State Senator Neil D. Breslin (D-Albany) today applauded the Senate's passage of a compromise mental health parity bill known as "Timothy's Law" and called it "a great first step towards true parity by giving families a much better ability to get their loved ones the critical care they need and deserve."
Senator Breslin also praised his Democratic colleague, Senator Tom Duane (D-Manhattan), the ranking Democrat on the Senate's Mental Health Committee, for his tireless advocacy and near daily calls for the passage of Timothy's Law.
"Senator Duane deserves much of the credit for getting any mental health parity passed. Without his efforts, we would never have passed this landmark legislation that requires insurance companies to cover mental health treatment on par with physical health treatment," Senator Breslin said.
"With the passage of this bill, the glaring inequity between physical and mental health coverage that has plagued New York families for decades is finally over," Senator Breslin continued. "The next step is full parity that includes coverage for mental illnesses related to substance abuse, addiction disorders and post-traumatic stress, all aspects advocates hoped to see included in the law."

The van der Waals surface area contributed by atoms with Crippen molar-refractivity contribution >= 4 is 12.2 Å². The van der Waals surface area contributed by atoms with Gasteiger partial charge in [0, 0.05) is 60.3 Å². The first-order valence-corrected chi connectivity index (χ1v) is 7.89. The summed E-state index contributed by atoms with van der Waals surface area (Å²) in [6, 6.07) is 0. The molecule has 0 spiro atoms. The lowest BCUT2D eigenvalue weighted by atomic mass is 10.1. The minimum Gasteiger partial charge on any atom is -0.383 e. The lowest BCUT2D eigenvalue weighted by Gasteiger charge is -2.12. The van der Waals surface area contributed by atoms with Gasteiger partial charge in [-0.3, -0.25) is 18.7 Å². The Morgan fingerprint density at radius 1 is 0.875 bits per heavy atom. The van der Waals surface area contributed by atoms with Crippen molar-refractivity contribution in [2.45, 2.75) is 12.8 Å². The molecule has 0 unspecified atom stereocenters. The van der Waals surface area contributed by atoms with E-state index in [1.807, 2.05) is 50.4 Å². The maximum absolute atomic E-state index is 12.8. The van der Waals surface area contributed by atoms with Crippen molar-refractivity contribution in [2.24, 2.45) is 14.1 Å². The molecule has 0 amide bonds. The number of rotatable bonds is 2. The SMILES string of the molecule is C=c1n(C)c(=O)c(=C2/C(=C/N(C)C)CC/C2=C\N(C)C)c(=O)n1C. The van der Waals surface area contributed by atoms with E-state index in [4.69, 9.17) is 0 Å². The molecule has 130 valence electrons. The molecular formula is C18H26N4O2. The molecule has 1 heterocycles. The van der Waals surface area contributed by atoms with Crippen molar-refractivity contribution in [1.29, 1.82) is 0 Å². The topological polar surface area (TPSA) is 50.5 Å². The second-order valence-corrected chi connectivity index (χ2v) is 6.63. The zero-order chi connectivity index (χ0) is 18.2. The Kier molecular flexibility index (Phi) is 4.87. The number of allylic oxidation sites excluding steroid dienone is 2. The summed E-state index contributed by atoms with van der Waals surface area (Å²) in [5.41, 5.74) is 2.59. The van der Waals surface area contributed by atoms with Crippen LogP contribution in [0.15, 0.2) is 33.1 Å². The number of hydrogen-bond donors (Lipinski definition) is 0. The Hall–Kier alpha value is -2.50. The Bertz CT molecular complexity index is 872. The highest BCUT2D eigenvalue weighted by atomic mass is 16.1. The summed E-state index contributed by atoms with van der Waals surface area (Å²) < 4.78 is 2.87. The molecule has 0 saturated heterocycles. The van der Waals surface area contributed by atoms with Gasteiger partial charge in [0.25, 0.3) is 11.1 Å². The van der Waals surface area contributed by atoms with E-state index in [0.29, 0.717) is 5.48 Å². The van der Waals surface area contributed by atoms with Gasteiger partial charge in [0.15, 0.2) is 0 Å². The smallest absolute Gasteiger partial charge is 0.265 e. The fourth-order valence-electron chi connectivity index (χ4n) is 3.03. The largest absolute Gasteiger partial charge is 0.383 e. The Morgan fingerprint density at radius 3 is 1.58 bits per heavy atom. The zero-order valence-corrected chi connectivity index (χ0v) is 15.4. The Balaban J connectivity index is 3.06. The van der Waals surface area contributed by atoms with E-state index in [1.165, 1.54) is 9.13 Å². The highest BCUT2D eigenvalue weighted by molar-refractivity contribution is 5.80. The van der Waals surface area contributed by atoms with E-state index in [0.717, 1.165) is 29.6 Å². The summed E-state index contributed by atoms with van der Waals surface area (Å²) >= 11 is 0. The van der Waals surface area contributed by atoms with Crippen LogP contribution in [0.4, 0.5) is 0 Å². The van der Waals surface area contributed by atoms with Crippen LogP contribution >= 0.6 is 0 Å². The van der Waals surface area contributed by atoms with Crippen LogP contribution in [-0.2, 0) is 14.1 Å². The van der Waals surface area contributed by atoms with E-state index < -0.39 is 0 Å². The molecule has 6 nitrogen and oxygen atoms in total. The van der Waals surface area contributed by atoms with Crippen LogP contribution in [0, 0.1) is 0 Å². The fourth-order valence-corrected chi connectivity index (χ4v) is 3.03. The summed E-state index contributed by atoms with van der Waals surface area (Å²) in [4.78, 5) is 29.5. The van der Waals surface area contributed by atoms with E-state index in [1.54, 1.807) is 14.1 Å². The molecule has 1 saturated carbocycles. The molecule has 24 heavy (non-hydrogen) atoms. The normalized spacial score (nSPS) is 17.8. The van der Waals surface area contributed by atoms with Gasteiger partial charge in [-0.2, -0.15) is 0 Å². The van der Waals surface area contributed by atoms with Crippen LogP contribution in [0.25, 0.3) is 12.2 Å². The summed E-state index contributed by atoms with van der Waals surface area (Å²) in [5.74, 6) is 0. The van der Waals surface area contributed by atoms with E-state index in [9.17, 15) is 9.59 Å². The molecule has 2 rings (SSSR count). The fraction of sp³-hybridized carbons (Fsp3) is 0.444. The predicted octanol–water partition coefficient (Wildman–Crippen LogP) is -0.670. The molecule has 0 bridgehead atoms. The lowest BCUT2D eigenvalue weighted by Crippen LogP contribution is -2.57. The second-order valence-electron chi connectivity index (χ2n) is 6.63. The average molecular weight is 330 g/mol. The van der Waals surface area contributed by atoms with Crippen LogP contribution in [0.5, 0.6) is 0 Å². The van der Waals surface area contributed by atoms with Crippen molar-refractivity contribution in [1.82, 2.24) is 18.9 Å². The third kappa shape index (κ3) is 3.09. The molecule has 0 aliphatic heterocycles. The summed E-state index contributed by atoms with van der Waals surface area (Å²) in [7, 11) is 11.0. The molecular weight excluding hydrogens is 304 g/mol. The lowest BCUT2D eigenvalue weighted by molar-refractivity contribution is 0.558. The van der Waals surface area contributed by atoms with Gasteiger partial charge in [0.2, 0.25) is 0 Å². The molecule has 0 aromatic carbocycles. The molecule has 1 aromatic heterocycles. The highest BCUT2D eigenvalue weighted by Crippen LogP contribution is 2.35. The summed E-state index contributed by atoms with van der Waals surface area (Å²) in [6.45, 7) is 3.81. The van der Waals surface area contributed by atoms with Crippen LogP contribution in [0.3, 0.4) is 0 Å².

State Democrats in the Senate and Assembly have pressed for a mental health parity law for years. Both houses reached a compromise agreement in the final hours of the 2006 legislative session in June. Leaders agreed to take up the controversial measure the next time they convened, a promise they recently fulfilled.
"There is undeniable evidence that mental illness is widespread across our nation, but here in New York State, without mental health parity legislation, it often went untreated," Senator Breslin said. "We know untreated mental illness is far more costly to society than the price of full mental health insurance."
Under the terms of the agreement, health insurance policies sold in New York State and not exempt under federal law would require:
-- insured persons to have a minimum of 20 outpatient visits for mental illness and 30
inpatient days a year
-- the state to pick up the extra cost of providing that for businesses with 50 or fewer
-- larger employers have to provide additional coverage for adults with biologically based
mental illnesses (such as schizophrenia, bipolar disorder and anorexia) as well as conditions
specifically related to children.
Timothy’s Law is named for Timothy O’Clair, who, after struggling with mental illness,
took his own life before his 13th birthday. Timothy’s limited insurance coverage stopped before his treatment needs had been met.
"This legislation helps to correct a terrible, long-standing wrong: the second class status of mental health treatment in New York. But rest assured, my Senate Democratic colleagues and I will continue to fight until full mental health parity is a reality for every New Yorker," he concluded.